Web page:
I have always disliked the process of making digital art while at the same time embracing it. I prefer the feel of pencil on paper and paint on canvas. I like to have a finished product I can touch. Digital work is illusory. Even when printed, it is simply a copy of what exists only in some ethereal digital plain. But here's the crux: digital tools make illustration so much easier. I can "undo" mistakes, reposition segments of the artwork, experiment with textures and colors and simply make them disappear when they aren't pleasing. I don't need to buy costly paints or take the time to set up my palette. And digital is faster. What would take me days to create in acrylics or oils can be rendered in a matter of hours on the computer. In the world of illustration, time truly is money (or at least the greater potential to make money).

With that said, I have been creating digital art a lot lately. The convenience permits me to draw and paint during those fleeting moments I have each day.  I've been experimenting with textures and brushes with the goal of creating digital art that doesn't look digital. Is that irony?

Anyhow, here are some of my latest digital renderings. Some of these are available as stickers (and other things) at

Tuesday, September 27, 2022

T-shirts (and other stuff) Available

I've selected a few pieces of art to make available on  I hope you'll check them out. These images will rotate periodically.

Friday, August 12, 2022

The Swan, by Rainer Maria Rilke

I recently undertook a translation of Rainer Maria Rilke's poem, "Der Schwan". My intention was to translate it from English into Spanish, but I had some questions about prior English translations, so I set out to understand the poem in its original German. The problem is, aside from "guten Tag", I know very little German. I began with a literal, word-for-word translation from German into English. I then studied many of the German words and their deeper meanings and tried to understand the essence of Rilke's poem. I also sought input from friends who speak German, and I received some wonderful input and feedback. Helge Moulding offered profound advice, explaining that Rilke "stacked" words in German in order to create new words and deeper meanings, which makes some of the translation difficult. Helge also provided input on some of my original word choices. After considering the input I received, I am posting the translation below. That's not to say that it is complete. I am open to further input and revisions. Thanks to all who provided feedback. (Additional note: I know that Rilke used rhythmic meter in the original poem. I am not skilled enough to both rhyme and capture the soul of the poem, so I instead opted for free-verse.)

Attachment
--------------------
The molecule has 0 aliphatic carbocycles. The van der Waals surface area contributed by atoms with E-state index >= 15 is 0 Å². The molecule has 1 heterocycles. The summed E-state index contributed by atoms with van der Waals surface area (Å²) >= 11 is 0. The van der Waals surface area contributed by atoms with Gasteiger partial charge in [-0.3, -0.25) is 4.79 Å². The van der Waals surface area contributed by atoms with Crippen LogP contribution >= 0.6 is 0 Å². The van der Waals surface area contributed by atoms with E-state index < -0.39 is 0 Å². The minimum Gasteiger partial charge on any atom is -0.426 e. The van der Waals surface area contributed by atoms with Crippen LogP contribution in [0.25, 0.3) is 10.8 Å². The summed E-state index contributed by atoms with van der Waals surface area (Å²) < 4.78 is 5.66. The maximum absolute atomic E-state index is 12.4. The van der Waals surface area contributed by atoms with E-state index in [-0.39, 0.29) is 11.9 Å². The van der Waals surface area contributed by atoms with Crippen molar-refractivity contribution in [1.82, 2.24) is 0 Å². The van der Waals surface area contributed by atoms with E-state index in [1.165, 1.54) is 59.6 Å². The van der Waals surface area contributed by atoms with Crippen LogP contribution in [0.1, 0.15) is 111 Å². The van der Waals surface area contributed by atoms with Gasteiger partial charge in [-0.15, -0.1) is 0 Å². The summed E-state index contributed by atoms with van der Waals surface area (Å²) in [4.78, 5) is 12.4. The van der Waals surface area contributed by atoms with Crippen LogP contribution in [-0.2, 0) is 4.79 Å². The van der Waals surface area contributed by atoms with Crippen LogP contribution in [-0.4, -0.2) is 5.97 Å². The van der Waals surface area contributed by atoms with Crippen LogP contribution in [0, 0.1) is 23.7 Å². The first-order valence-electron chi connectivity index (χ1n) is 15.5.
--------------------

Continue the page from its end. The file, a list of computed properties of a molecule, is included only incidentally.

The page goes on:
The Swan
 by Rainer Maria Rilke
(Translation by K. Wasden)

As he toils at tasks left undone,
his steps are heavy and hindered,
like the graceless gait of the Swan.

And dying–that detachment from
the ground on which we daily stand–
he descends apprehensively

into the water that receives him gently,
as it flows past happily
beneath him, wave after wave,
as he, infinitely calm and certain,
evermore ready and regal,
consents to pass.